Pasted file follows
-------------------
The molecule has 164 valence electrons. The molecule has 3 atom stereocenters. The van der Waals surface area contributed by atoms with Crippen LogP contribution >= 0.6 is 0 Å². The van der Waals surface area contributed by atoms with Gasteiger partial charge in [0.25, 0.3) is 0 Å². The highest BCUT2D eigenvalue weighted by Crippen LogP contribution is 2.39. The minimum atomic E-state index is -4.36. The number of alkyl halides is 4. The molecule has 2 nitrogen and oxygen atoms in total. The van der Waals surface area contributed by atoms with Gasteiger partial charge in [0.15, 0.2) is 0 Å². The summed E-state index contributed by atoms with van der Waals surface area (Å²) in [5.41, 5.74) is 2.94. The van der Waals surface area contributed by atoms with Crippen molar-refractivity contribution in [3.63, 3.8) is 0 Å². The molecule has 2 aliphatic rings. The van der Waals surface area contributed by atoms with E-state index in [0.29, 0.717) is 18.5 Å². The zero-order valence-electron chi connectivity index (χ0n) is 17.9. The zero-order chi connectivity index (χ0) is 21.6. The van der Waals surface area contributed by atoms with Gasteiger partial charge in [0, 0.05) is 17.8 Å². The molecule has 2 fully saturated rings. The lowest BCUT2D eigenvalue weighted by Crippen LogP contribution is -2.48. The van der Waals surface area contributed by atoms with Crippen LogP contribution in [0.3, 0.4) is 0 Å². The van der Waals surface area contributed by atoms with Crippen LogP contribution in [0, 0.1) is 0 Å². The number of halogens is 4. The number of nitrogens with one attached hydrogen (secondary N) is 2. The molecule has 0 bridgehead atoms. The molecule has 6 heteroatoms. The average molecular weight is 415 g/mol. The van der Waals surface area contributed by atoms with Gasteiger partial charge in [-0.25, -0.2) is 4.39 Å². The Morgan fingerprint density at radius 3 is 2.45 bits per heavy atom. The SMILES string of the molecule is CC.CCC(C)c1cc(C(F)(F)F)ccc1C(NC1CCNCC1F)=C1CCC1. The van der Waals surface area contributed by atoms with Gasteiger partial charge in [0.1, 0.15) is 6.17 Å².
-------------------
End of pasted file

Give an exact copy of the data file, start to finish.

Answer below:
The molecule has 164 valence electrons. The molecule has 3 atom stereocenters. The van der Waals surface area contributed by atoms with Crippen LogP contribution >= 0.6 is 0 Å². The van der Waals surface area contributed by atoms with Gasteiger partial charge in [0.25, 0.3) is 0 Å². The highest BCUT2D eigenvalue weighted by Crippen LogP contribution is 2.39. The minimum atomic E-state index is -4.36. The number of alkyl halides is 4. The molecule has 2 nitrogen and oxygen atoms in total. The van der Waals surface area contributed by atoms with Gasteiger partial charge in [0.15, 0.2) is 0 Å². The summed E-state index contributed by atoms with van der Waals surface area (Å²) in [5.41, 5.74) is 2.94. The van der Waals surface area contributed by atoms with Crippen molar-refractivity contribution in [3.63, 3.8) is 0 Å². The molecule has 2 aliphatic rings. The van der Waals surface area contributed by atoms with E-state index in [0.29, 0.717) is 18.5 Å². The zero-order valence-electron chi connectivity index (χ0n) is 17.9. The zero-order chi connectivity index (χ0) is 21.6. The van der Waals surface area contributed by atoms with Gasteiger partial charge in [0, 0.05) is 17.8 Å². The molecule has 2 fully saturated rings. The lowest BCUT2D eigenvalue weighted by Crippen LogP contribution is -2.48. The van der Waals surface area contributed by atoms with Crippen LogP contribution in [0.3, 0.4) is 0 Å². The van der Waals surface area contributed by atoms with Crippen LogP contribution in [0, 0.1) is 0 Å². The number of halogens is 4. The number of nitrogens with one attached hydrogen (secondary N) is 2. The molecule has 0 bridgehead atoms. The molecule has 6 heteroatoms. The average molecular weight is 415 g/mol. The van der Waals surface area contributed by atoms with Gasteiger partial charge in [-0.25, -0.2) is 4.39 Å². The Morgan fingerprint density at radius 3 is 2.45 bits per heavy atom. The SMILES string of the molecule is CC.CCC(C)c1cc(C(F)(F)F)ccc1C(NC1CCNCC1F)=C1CCC1. The van der Waals surface area contributed by atoms with Gasteiger partial charge in [0.1, 0.15) is 6.17 Å².